Author Topic: Episode #657  (Read 4865 times)

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Online Sawyer

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Re: Episode #657 - Your Questions and E-mails: GMOs and Glyphosate
« Reply #15 on: February 13, 2018, 06:59:04 PM »
Dr. Novella is *not* making this fallacy in the quote you provided. […] No one is saying "everyone has to do X, Y, and Z to feed the world."  His point is that by throwing your lot in with the anti-GMO crowd, either by repeating their dishonest talking-points or financially rewarding them by exclusively demanding organic foods, you are helping them in their mission to deny GMO products to everyone.  And that is their underlying mission, second only to their desire to make a less scientifically literate planet.  This has been covered a dozen times on the podcast.  You do not have to accept any particular school of philosophy to understand this, or to understand the context of Steve's above quote.

Straw man. Steve Novella specifically referred to "favor[ing] farming that uses no pesticides" in the line that I quoted. On the other hand, you're seeing hidden intentions in "the anti-GMO crowd":

......


— Scott Adams. "How to Know You Won a Political Debate on the Internet." Scott Adams' Blog (May 15, 2017)
http://blog.dilbert.com/2017/05/15/how-to-know-you-won-a-political-debate-on-the

I've already spent time digging up old threads yesterday, so I'm not in the mood to sort through 600+ episodes of the podcast to find the ones where this is spelled out explicitly.  The criticism from Dr. Novella (or virtually anyone else in this community) has absolutely nothing to do with seeing the worst intentions in your opponents, and everything to do with basic awareness of how social/political campaigns work.  Time and time again when some major concern has emerged about a GMO product, the websites/companies/lobbyists/academics that spearheaded that concern employed tactics that would restrict the very research needed to give scientists and the public a better understanding of GMO safety.  I suppose you can claim that these people were too naive to recognize the result of their actions, but at some point we have to start treating them like adults (and the fact that anti-GMO movements are so successful tells me they probably know damn well what they are doing).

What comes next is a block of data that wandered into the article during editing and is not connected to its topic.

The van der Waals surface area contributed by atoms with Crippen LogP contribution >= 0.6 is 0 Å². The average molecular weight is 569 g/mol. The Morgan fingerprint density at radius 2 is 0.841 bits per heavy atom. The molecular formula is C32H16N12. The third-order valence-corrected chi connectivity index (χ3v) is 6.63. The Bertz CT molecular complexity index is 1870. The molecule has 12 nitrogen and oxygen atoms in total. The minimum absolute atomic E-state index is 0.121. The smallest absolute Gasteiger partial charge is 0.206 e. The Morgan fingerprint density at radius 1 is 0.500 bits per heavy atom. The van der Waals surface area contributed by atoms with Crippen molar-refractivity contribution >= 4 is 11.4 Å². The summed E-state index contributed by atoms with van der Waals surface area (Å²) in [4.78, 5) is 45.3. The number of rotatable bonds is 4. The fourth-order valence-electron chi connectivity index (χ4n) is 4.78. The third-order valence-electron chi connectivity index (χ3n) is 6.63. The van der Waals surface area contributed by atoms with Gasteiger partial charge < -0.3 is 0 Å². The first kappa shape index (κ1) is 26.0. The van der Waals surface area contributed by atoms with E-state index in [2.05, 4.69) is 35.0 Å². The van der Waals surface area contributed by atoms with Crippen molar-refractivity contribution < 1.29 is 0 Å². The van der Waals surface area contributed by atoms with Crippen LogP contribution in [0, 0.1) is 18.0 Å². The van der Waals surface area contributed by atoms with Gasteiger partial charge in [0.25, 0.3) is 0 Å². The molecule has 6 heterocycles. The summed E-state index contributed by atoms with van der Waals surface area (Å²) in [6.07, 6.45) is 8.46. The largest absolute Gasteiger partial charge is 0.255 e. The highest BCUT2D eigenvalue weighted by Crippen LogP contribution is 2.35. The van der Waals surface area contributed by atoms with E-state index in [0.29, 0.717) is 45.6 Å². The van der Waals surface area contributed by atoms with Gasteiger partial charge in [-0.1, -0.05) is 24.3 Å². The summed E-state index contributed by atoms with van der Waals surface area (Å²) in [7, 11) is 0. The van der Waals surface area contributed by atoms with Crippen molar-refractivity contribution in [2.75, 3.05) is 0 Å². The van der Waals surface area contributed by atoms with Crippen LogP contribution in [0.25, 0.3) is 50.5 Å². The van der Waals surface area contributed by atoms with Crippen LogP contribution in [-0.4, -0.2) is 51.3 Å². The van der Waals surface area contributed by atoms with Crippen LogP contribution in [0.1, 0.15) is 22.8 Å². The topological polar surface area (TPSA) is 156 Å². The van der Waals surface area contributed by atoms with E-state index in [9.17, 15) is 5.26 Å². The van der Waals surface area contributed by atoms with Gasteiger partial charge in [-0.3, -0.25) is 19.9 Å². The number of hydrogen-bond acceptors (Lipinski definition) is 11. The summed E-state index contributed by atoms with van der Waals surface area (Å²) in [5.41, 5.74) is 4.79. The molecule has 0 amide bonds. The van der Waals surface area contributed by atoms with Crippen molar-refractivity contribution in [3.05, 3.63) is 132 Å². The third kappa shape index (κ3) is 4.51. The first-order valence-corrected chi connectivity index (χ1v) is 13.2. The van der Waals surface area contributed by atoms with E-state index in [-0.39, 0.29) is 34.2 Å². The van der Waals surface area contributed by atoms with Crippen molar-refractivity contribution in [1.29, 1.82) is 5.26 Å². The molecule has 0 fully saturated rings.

I was on the verge of looking up some specific references to support my position, but if we're going full throttle Scott Adams ..... nope.

Offline Belgarath

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Re: Episode #657
« Reply #16 on: February 13, 2018, 08:06:18 PM »
Anyone who likes to Scott Adams for any purpose other than ridicule has already lost the argument in my mind.

#non-belief denialist

Offline Here2

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Re: Episode #657
« Reply #17 on: February 13, 2018, 08:50:39 PM »
I'm a little surprised by the lovefest for Elon Musk by the rouges.
Great success with the Falcon Heavy launch, but I find the Tesla payload a bit distasteful.  A self promoting move that could have been used for something, anything, else that didn't look so self absorbed.
There is some criticism that this is just more space junk (which the rouges have expressed concern about), but I think it's only saving grace is that it's been blasted out past Mar's orbit where it's not an immediate concern.

Offline PSXer

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Re: Episode #657
« Reply #18 on: February 13, 2018, 09:32:23 PM »